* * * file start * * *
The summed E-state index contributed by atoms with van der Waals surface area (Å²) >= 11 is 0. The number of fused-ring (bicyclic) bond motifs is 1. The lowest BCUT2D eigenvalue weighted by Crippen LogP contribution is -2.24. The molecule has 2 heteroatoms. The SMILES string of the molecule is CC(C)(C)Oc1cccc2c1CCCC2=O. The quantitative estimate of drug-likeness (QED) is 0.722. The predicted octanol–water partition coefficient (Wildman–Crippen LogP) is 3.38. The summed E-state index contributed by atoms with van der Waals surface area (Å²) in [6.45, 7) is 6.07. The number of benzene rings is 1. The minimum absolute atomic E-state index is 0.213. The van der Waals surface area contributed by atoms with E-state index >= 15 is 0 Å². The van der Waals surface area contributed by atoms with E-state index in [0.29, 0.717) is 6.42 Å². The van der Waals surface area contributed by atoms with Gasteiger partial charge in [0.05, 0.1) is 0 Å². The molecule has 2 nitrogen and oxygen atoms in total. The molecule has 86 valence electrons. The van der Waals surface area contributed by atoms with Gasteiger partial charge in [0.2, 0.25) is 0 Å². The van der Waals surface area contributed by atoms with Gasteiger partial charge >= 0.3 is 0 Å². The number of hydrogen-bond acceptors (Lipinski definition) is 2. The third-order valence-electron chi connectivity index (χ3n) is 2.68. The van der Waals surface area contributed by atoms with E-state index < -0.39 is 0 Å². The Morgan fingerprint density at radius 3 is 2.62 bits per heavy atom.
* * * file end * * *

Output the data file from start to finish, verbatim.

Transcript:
The summed E-state index contributed by atoms with van der Waals surface area (Å²) >= 11 is 0. The number of fused-ring (bicyclic) bond motifs is 1. The lowest BCUT2D eigenvalue weighted by Crippen LogP contribution is -2.24. The molecule has 2 heteroatoms. The SMILES string of the molecule is CC(C)(C)Oc1cccc2c1CCCC2=O. The quantitative estimate of drug-likeness (QED) is 0.722. The predicted octanol–water partition coefficient (Wildman–Crippen LogP) is 3.38. The summed E-state index contributed by atoms with van der Waals surface area (Å²) in [6.45, 7) is 6.07. The number of benzene rings is 1. The minimum absolute atomic E-state index is 0.213. The van der Waals surface area contributed by atoms with E-state index >= 15 is 0 Å². The van der Waals surface area contributed by atoms with E-state index in [0.29, 0.717) is 6.42 Å². The van der Waals surface area contributed by atoms with Gasteiger partial charge in [0.05, 0.1) is 0 Å². The molecule has 2 nitrogen and oxygen atoms in total. The molecule has 86 valence electrons. The van der Waals surface area contributed by atoms with Gasteiger partial charge in [0.2, 0.25) is 0 Å². The van der Waals surface area contributed by atoms with Gasteiger partial charge >= 0.3 is 0 Å². The number of hydrogen-bond acceptors (Lipinski definition) is 2. The third-order valence-electron chi connectivity index (χ3n) is 2.68. The van der Waals surface area contributed by atoms with E-state index < -0.39 is 0 Å². The Morgan fingerprint density at radius 3 is 2.62 bits per heavy atom.